Mount Polley spill: Drinking water ban still in place following initial water tests
Testing of water samples from Quesnel Lake has turned up small amounts of arsenic, cadmium, and mercury in the wake of the Mount Polley mine tailings spill, but the level of contaminants is within drinking water guidelines.
The B.C. Ministry of Environment today (August 7) released its initial test results following Imperial Metals Corporation's tailings dam breach on August 4, which sent millions of cubic metres of contaminated water and sand into Polley Lake and Quesnel Lake, near Likely, B.C.
"Samples collected near the Town Site of Likely and on the North Shore of Quesnel Lake indicate that none of the analysed chemical and physical contaminant concentrations exceeded BC or Health Canada Drinking Water Guidelines. E.coli concentrations were below or just above the guideline at typical concentrations for lakes in BC and well below the disinfection and partial treatment guidelines. The detected value of 1 E.coli / 100mL is not likely a result of the tailings discharge," ministry biologist Gabriele Matscha wrote in a memo.
The concentrations of contaminants is also "well below aquatic life guidelines", according to the memo.
"Based on the above impact to aquatic life and fish is not expected," Matscha stated.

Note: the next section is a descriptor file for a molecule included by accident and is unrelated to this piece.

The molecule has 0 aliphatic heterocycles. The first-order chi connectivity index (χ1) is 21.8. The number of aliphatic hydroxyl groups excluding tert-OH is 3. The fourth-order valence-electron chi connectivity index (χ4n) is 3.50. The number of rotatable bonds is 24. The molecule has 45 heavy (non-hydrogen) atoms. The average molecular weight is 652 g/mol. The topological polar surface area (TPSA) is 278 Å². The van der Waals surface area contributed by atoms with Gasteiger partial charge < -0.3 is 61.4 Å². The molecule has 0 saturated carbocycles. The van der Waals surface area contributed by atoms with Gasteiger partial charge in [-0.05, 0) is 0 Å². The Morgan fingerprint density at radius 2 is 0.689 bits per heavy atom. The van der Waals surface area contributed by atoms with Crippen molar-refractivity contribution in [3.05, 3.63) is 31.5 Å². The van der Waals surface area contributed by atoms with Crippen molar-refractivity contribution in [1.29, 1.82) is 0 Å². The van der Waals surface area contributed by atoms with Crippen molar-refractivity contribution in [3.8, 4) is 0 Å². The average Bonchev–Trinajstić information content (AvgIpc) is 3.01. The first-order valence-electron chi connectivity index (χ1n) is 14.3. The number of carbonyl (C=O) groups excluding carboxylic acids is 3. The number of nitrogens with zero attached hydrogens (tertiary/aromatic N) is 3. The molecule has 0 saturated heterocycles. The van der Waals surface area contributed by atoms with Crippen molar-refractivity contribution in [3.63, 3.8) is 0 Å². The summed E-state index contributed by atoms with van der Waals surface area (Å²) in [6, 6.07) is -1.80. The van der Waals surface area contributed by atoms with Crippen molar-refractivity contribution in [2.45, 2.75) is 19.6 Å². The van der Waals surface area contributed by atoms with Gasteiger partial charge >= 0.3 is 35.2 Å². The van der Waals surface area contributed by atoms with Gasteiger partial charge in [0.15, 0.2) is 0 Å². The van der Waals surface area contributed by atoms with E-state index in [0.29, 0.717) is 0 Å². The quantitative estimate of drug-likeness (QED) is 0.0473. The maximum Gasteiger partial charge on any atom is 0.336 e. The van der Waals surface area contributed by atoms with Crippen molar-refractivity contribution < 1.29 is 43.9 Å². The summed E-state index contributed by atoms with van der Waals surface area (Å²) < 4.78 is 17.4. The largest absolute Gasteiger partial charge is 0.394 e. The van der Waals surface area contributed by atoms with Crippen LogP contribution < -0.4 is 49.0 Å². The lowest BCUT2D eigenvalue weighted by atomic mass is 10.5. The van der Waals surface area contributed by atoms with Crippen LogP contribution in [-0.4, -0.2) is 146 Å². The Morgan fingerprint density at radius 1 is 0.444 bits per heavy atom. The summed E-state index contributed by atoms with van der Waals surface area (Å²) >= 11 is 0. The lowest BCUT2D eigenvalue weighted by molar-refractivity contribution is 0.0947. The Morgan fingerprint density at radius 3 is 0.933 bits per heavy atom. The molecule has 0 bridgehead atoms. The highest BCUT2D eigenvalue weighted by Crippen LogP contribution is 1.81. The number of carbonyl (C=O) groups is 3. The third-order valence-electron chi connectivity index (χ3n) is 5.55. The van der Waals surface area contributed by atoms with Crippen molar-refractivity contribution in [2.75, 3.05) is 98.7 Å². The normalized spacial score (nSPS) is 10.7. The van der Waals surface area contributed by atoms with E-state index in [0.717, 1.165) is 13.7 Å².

"Fish tissue samples have not yet been collected, however, tissue sampling is planned in the near future. Generally bio-accumulation of contaminants in fish muscle tissue occurs over a longer exposure time than a few days."
Despite the results, the Interior Health Authority is keeping its drinking water ban in place for Polley Lake, Hazeltine Creek, Quesnel Lake, and the Quesnel River system to the Fraser River.
"A team of Medical Health Officers and water specialists from Interior Health have reviewed the water sample results, and while these initial samples meet both provincial and Canadian drinking water guidelines, additional sampling is required before a final determination can be made on the current water use restrictions," the health authority stated on its website.
Environmentalist Glenda Ferris has said that the public should be skeptical of government and company claims about the spill.
"They're going to tell us that everything is fine," Ferris told the Straight before the release of the results. "They're going to tell us that they tested the tailings and they're not toxic or that they have just minor little amounts of mercury and cadmium in them, and everything is going to be fine."
Meanwhile, Sierra Club B.C. is calling on the province to set up an independent committee of experts to investigate the disaster.